U.S. – Swiss Trade and Investment

Switzerland and the United States are key trading partners with a long history of cross-border investment.

The U.S. is the No. 1 destination for Swiss foreign direct investment, as well as one of the largest foreign investors in Switzerland.

The significance of the trade and investment relationship between Switzerland and the United States can hardly be overstated. Sergio Ermotti, Chairman of the Board of the Swiss-American Chamber of Commerce, even believes that Switzerland might be more important to the United States than China. Exports and imports of goods and services are valued at over $50 billion annually.

Swiss Direct Investment in the United States

The United States is—by far—the most important destination for Swiss foreign direct investment (FDI). Switzerland’s cumulative direct investment in the U.S. amounts to $258 billion, and Swiss companies directly support nearly half a million jobs in the U.S.

Switzerland is now the seventh-largest foreign director investor in the United States. At the end of 2014, Switzerland and seven other countries made up 80 percent of all FDI in the U.S.

Impact of Swiss Companies in the U.S.

About 500 Swiss companies with more than 3,500 branches do business in all 50 states and support 461,900 jobs across the United States. Between 2008 and 2013, Swiss firms added nearly 73,000 jobs in the U.S.—constituting a growth rate of 19 percent.

Swiss companies contribute to U.S. employment in three main ways: (1) jobs at Swiss companies (461,900); (2) jobs supported by U.S. exports of services to Switzerland (185,000); and (3) jobs tied to U.S. exports of goods to Switzerland (75,000). Combined, these avenues to employment through trade and investment supported nearly 725,000 jobs across the United States. Swiss companies have the highest number of affiliates in California, New York, Illinois, Texas, and Florida. The top five states for job growth with Swiss companies are New Mexico, North Dakota, Louisiana, Oklahoma, and Arkansas.

Swiss companies paid the highest average salary of all foreign-based firms. They are the top contributors to U.S. research and development (R&D) among foreign affiliates—more than $10 billion in 2013. In terms of employment, Swiss investments in pharmaceuticals and medicines generated the highest number of R&D jobs in the U.S., employing more than 10,000 people in 2013.

Swiss company affiliates also bolster U.S. exports and pay billions in U.S. income taxes.

U.S. Trade with Switzerland

Goods and services worth more than $50 billion are traded annually in each direction between the United States and Switzerland.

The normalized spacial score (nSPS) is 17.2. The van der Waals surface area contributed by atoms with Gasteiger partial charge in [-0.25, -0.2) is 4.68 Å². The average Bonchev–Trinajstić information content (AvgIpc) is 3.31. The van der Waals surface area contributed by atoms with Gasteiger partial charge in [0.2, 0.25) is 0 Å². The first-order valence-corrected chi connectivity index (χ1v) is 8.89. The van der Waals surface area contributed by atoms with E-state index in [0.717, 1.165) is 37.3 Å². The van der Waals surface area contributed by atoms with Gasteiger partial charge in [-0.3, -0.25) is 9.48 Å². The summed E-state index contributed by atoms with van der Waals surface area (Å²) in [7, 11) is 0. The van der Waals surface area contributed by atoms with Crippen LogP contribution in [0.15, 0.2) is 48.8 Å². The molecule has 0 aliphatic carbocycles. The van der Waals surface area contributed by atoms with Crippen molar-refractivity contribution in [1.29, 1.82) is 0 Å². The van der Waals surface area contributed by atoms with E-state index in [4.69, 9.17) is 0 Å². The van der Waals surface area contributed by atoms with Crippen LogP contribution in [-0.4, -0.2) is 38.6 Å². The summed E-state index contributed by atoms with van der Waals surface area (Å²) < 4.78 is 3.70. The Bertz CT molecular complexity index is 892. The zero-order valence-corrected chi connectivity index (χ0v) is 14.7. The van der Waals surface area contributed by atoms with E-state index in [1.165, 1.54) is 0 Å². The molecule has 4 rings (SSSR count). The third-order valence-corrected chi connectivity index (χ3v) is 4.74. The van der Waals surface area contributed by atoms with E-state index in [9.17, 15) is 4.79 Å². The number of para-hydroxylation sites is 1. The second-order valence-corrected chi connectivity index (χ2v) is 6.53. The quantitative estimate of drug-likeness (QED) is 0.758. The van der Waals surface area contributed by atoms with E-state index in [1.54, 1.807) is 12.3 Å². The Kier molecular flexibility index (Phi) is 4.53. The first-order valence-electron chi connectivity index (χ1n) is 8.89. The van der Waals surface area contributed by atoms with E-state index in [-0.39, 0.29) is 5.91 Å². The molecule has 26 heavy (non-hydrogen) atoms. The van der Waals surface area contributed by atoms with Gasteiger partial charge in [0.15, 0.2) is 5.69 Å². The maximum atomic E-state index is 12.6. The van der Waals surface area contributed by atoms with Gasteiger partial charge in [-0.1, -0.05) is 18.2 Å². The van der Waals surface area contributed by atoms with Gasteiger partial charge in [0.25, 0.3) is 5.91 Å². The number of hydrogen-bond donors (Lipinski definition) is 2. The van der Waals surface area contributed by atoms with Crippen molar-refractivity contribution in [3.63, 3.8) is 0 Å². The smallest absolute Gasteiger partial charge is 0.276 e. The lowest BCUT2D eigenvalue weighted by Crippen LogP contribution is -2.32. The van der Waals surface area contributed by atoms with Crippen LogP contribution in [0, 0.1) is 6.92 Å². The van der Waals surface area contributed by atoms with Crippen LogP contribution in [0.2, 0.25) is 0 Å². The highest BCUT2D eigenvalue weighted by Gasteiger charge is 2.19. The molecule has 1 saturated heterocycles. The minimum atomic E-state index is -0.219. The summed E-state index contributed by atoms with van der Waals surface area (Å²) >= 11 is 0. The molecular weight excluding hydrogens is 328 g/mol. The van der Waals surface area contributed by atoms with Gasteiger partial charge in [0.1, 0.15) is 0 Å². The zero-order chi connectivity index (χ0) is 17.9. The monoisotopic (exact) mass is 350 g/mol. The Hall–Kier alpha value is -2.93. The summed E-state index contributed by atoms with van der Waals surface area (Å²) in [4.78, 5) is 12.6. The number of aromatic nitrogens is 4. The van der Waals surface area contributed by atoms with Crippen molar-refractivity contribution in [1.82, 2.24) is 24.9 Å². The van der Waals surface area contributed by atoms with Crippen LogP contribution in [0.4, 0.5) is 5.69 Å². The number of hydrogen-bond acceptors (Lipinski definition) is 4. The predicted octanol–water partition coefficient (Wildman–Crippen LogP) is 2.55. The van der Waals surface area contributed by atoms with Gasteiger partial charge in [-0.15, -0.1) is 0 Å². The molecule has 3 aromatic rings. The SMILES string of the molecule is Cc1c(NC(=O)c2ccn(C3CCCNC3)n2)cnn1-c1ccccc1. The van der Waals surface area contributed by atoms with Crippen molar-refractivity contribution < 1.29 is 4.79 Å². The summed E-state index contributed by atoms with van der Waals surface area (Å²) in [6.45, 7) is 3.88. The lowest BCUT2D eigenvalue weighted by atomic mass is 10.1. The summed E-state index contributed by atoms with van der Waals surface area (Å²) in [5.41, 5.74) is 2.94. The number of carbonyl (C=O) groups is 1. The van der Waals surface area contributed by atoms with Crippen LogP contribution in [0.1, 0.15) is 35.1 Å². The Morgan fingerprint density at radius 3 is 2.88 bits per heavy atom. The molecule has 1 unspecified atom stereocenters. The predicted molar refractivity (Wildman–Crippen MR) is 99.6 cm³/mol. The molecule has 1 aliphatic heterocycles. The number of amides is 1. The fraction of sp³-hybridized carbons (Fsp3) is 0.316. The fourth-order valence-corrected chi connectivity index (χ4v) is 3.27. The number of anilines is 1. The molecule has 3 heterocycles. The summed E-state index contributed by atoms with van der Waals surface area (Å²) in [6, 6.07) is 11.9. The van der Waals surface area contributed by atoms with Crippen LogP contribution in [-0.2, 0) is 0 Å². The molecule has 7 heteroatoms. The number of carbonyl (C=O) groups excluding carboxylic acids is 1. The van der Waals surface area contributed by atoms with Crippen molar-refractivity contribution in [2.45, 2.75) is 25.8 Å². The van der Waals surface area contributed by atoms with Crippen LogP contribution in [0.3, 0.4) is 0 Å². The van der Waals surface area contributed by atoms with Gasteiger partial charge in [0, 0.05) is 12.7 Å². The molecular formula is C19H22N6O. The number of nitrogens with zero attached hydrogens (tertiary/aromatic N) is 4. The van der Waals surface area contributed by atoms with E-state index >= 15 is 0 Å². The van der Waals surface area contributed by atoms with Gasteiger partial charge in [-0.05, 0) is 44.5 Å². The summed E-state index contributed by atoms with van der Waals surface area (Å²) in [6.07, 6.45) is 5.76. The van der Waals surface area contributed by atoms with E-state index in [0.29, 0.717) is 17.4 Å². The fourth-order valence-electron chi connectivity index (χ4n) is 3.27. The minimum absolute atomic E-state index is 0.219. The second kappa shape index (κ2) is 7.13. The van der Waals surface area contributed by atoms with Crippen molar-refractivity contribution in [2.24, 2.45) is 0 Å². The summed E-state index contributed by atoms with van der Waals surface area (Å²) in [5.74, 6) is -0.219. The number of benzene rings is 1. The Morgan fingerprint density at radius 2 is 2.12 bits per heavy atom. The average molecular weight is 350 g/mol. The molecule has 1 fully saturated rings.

In 2015, the United States exported goods worth more than $22 billion to Switzerland—making tiny Switzerland the 17th-largest export market for U.S. goods. Primary metals accounted for nearly 30 percent of U.S. merchandise exports to Switzerland that year, totaling $6.6 billion. Other top export categories to Switzerland are chemicals, used merchandise, computer and electronic products, and transportation equipment.

U.S. services exports to Switzerland rank seventh-largest worldwide, with business services and payments for use of intellectual property making up the two largest segments, with nearly $11 billion in sales each. The total services exports account for around $30 billion.

Switzerland sent 12.2 percent of its total export goods to the United States in 2016, making the U.S.  Switzerland’s No. 2 export destination (after Germany, at 14.4 percent). (China was the No. 4 recipient of Swiss exports, at 9 percent.) Germany and the United States are also the top two countries from which Switzerland received imports, at 19 percent and 9 percent, respectively. (Total imports from China were in seventh place at 4.1 percent.)

Trade and Investment Agreements

  • In 2006, Switzerland and the United States established a Trade and Investment Cooperation Forum (TICF), a platform for discussing issues of mutual interest.
  • In 2000, Switzerland and the United States established the U.S.-Swiss Joint Economic Commission (JEC) to increase trade links between the two countries. Today, areas of cooperation under the JEC include money laundering, terrorism, government regulation, and intellectual property rights.

For more details on FDI and trade of goods and services between the U.S. and Switzerland, as well as the Swiss economic impact on each of the 50 states, see the Swiss embassy’s January 2017 report on “Switzerland’s Economic Footprint in the United States.”

 

Additional resources:

Swiss-U.S. Economic Relations, Federal Council of Switzerland

The Global Competitiveness Report 2016–2017, World Economic Forum

Switzerland Punches Way Above Its Weight, video, Embassy of Switzerland in the U.S.

Trade & Investment Framework Agreements, United States Trade Representative

Trade in Goods with Switzerland, U.S. Census Bureau

Swiss-American Chamber of Commerce